(Argus, 9.Sep.2020) — Mexico’s government slashed its crude oil output forecast for the next four years, with next year’s target down by 11pc from the original goal.
Mexico’s state-owned Pemex expects to produce 1.86mn b/d next year, down by 11pc on the 2.1mn b/d forecast in the company’s 2019 business plan, according to the 2021 draft federal budget published yesterday.
The revised output forecast is still “optimistic,” analysts at BBVA said.
The 2021 budget — “adapted to the health and economic conditions caused by Covid-19” — cuts output, export and price forecasts for crude amid a broader scenario of reduced federal spending across all but a handful of projects, such as the planned 340,000 b/d Dos Bocas refinery.
Pemex’s crude output reached a historic low of 1.58mn b/d in July, following five months of volatility within crude markets as the Covid-19 pandemic battered demand and spent futures contract prices spiraling temporarily into negative territory. While crude prices have crept up, they remain down by 42pc on last year and Pemex and independent operators have reduced their output and capital expenditure plans.
The government now expects Pemex to produce 2.28mn b/d of crude by 2024, down from the 2.6mn b/d forecast when President Andres Manuel Lopez Obrador took office in December 2018 pledging to rapidly reverse a 14-year decline in crude output.
The average crude export price — historically indicative of the price at which the finance ministry locks in its large annual oil hedging program in the fall — is pegged at $42/bl next year and forecast to rise to $45/bl in 2022.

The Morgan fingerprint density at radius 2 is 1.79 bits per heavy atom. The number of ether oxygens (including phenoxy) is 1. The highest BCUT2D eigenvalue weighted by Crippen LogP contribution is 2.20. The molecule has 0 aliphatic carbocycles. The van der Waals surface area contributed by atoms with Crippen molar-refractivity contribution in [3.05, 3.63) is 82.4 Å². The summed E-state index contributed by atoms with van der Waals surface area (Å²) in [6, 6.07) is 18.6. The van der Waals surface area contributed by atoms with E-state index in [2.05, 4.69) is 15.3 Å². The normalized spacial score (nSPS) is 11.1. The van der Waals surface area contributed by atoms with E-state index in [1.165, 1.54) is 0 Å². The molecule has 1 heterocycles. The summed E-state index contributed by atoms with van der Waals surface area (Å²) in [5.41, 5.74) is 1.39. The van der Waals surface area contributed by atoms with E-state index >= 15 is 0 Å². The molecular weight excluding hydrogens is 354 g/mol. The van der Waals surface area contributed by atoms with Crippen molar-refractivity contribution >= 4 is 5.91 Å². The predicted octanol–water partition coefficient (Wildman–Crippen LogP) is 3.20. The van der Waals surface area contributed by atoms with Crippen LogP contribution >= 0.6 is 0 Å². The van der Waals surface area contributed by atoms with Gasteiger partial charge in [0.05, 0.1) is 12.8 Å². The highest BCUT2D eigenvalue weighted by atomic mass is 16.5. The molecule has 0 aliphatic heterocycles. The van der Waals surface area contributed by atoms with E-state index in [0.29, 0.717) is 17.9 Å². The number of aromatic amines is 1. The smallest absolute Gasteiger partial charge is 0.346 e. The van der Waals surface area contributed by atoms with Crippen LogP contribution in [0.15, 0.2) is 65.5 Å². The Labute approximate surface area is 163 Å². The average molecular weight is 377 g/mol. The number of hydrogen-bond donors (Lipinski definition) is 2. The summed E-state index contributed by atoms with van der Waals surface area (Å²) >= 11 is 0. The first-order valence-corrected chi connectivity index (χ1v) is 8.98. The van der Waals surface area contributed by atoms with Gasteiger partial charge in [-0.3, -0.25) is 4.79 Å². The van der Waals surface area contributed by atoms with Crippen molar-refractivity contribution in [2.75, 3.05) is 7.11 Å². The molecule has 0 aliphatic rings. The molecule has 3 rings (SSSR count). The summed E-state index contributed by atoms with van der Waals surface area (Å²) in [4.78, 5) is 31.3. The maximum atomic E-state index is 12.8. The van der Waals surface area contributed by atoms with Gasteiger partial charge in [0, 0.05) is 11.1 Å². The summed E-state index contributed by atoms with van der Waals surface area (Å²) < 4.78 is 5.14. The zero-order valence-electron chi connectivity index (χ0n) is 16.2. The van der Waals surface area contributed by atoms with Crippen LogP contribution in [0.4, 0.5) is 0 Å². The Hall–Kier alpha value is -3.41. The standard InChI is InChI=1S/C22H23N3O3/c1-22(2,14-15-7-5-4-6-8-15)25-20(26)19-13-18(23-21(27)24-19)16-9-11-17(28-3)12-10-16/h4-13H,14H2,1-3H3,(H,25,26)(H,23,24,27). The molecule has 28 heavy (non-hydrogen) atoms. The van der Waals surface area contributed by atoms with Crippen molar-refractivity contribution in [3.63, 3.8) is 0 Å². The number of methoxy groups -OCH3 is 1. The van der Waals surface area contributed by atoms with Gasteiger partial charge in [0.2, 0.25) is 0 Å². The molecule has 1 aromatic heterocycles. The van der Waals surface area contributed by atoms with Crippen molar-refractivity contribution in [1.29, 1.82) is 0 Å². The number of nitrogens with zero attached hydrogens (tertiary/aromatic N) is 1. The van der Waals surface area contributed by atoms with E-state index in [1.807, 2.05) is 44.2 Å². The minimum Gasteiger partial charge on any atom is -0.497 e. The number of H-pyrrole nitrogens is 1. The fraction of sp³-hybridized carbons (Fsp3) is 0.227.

In line with the government’s pledge to reduce crude exports, the government expects to export 870,000 b/d next year, down by 23pc from the average 1.13mn b/d exported over the first seven months of this year.
Pemex has been allocated a budget of Ps544bn ($25.3bn) for next year, up by 4pc on this year’s budget.
The majority of the budget — Ps302bn — will be invested in exploration and production activities with exploration of the Uchukil shallow-water acreage, continuing delimitation activities on last year’s Quesqui discovery and production in the Ixachi onshore, gas-rich field receiving the largest budget allocations for new projects. Mature fields including Cantarell and Ku-Maloob-Zaap will receive a combined Ps69.6bn.
Amid the ongoing economic turmoil caused by Covid-19, the government reduced its growth forecast to an average 0.7pc from the original 4pc for the rest of the administration.
The budget — likely to pass largely unchanged given the governing Morena party’s two-thirds majority, including allies — must be approved by both the upper and lower houses by 15 November.
By Rebecca Conan